perfect blaze of splendor. 

TRU CHALMETTE CLUB. 

At the corner of Carondelet a perfect flood of 
light was cast upon the street from a myriad of 
jets around the house ol this club, which was also 
decorated with the mystic letters, M. K. C. 

Nearly opposite the Chalmette, the dry goods 
store of 

D. JEC. HOLMES. 

was adorned with an immense pelican in ever 
changing <}olors, beneath which were suspended 
the initials, D. H. H. 

CARONDELET STREET. 

THE BOSTON CLUB 

also put on its Carnival suit in the form of num- 
berless festal lamps, which amply made up for the 
lack of other illuminations on this street. 

ROYAZ STREET. 

THE SHAKESPEARE CLUB, 

corner of Eoyal and Customhouse streets, over 
the famed cigar store of Messrs. Fernandez & 
Villa, was also beautifully illuminated with the 
initials of the club and sundry lines of light. 
That old ducal palace, 



-31 



M? GIBBON JLlffllDMS, 



Corner of Bourbon, NEW ORLEANS. 



Invite the attention of their friends to their 

Fancy and Staple 

STOCK OF 

DRY GOODS. 

ON ST. CHARLES STREET, 

' Bet. Joseph & Octavia Sts, 6th Dist (late Jefferson City), 



lilii iiiSiif I 



jIames p. 'JValdo, f. ^O-WAI^H, jIr. 

IFruit and Ornamental Trees, Evergeens, Flowering Shrubs, 
Roses, Greenhouse and Bedding Plants, well grown Orange Trees, 
Plants for Hanging Baskets and Flower Vases.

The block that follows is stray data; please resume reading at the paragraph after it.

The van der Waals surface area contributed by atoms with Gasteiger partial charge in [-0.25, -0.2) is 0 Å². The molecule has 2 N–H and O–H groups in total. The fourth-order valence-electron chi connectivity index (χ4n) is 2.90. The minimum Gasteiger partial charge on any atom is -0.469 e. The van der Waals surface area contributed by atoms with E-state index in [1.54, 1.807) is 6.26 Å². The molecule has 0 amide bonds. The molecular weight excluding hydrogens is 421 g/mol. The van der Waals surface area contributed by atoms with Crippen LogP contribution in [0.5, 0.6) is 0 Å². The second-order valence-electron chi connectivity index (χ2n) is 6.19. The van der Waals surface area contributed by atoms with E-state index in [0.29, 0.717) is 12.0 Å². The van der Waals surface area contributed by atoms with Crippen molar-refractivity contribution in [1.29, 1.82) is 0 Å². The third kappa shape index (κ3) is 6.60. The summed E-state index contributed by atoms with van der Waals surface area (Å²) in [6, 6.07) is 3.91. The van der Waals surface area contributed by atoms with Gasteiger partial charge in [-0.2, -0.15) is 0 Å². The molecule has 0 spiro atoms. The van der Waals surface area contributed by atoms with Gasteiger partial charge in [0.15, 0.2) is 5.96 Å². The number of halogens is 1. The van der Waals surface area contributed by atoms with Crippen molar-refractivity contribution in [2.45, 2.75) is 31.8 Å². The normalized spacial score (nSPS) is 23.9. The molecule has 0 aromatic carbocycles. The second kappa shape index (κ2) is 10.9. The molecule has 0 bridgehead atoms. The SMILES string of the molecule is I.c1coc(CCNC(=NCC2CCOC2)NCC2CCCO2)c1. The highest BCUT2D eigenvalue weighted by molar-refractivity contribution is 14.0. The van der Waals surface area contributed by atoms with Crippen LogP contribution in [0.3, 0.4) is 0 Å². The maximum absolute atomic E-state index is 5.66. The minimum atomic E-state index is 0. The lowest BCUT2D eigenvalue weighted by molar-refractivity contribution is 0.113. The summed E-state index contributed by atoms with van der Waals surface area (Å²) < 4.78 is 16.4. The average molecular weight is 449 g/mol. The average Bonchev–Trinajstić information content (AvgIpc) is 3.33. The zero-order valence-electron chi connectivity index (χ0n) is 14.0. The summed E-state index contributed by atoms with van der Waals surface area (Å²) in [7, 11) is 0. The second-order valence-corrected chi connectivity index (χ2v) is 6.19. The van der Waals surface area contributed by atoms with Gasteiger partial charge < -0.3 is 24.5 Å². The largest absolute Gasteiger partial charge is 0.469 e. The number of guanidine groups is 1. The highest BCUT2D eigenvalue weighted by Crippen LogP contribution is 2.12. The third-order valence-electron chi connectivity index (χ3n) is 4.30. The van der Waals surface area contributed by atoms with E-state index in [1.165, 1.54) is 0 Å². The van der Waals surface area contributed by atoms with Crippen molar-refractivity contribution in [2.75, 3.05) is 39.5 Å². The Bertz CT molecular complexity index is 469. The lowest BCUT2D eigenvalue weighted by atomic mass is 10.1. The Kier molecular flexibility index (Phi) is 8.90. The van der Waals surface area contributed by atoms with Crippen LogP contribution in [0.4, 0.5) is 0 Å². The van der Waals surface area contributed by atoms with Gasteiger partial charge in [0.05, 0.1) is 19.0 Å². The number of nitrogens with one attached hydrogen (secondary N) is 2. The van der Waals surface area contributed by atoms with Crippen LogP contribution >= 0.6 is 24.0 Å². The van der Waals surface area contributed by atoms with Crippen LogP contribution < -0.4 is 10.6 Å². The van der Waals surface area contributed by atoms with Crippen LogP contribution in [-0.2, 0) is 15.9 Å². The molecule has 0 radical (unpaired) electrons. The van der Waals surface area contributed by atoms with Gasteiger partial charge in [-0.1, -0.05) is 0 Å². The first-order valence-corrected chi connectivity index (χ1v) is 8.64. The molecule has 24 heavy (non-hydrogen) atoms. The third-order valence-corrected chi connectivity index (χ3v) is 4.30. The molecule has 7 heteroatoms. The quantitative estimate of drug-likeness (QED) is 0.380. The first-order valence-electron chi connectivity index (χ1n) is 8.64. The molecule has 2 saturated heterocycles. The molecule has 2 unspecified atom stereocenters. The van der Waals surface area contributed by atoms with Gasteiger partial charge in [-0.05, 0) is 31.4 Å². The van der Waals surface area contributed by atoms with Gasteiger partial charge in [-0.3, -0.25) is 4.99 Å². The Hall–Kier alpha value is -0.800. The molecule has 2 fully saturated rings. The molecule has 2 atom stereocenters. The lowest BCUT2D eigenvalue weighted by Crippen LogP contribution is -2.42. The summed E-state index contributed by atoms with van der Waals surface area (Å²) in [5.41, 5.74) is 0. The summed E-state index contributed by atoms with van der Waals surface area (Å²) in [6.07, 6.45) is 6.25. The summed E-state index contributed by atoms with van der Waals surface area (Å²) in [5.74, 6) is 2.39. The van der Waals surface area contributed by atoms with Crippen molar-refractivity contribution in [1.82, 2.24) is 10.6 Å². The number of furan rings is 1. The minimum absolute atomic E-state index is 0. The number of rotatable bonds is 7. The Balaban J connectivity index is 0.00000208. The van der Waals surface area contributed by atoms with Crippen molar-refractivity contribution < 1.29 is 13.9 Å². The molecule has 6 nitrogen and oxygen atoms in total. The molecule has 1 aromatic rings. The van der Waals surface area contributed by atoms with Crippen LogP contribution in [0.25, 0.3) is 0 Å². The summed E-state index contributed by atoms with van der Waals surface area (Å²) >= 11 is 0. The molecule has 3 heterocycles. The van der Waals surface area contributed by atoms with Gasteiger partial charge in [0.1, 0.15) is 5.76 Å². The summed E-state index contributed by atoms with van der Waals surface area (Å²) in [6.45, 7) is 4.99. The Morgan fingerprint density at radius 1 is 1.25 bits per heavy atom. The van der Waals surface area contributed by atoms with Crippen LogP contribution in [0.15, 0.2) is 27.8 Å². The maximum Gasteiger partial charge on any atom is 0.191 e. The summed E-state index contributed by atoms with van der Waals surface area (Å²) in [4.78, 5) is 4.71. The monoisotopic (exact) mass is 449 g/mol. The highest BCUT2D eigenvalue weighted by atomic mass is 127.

Every exertion made to give full satisfaction in filling all 
orders from City or Country. Packing done in a manner to 
insure safety in shipment any reasonable distance. Bou- 
quets and Floral Designs made to order Gardens laid out 
and taken care of. 

The Green Cars, starting from the corner of Canal and Baronne streets, 
pass the "NTursery every five minutes. 

CITY DEPOT, 122 CAMP STREET, NEW ORLEANS. 



-32- 

THE ST. LOUIS HOTEL, 

also wore a liolidaj air, and, in addition to its 
usual globe lamps, was lighted above and below 
the verandahs with tastefully arranged jets. 

ST, CHARLES STREET 

presented a scene of almost Oriental splendor, 
being a perfect blaze of light to the 

CITY SALE, 

which was more handsomely adorned than in 
any former year. 

TEE ST, CHARLES HOTEL. 

Along the entire front, at the base of the mas- 
sive columns, was displayed a line of lights so 
brilliant as to dim the eye that dared to glance 
on them, while above, pendent between the col- 
umns, were festoons of globe lamps, which made 
the grand old place look like a palace in Fairy- 
land. 

THE CRESCENT HALL, 

corner of Canal and St. Charles streets, where that 
genial and ever popular gentleman, Col. Walter 
Merriam presides, Avas brilliantly illuminated and 
its splendid front looked fresher than ever. 

The St. Charles Theatre, the offices of the 
Times and Picayune, the establishments of Messrs. 
Heath & Lara, upholsterers, E. C. Palmer & Co., 
stationers. Rice Bros, & Co., stove and hardware 
dealers, R. M. & B. J. Montgomery, auctioneers 
and dealers in furniture, and T. E. Suter, painter, 



— 83 — 

FULLWOOD'S SAMPLE ROOM, 

NEAR CANAL STREET. 

Havinp established at the above eligible and convenient locality, a FIRST-CLASS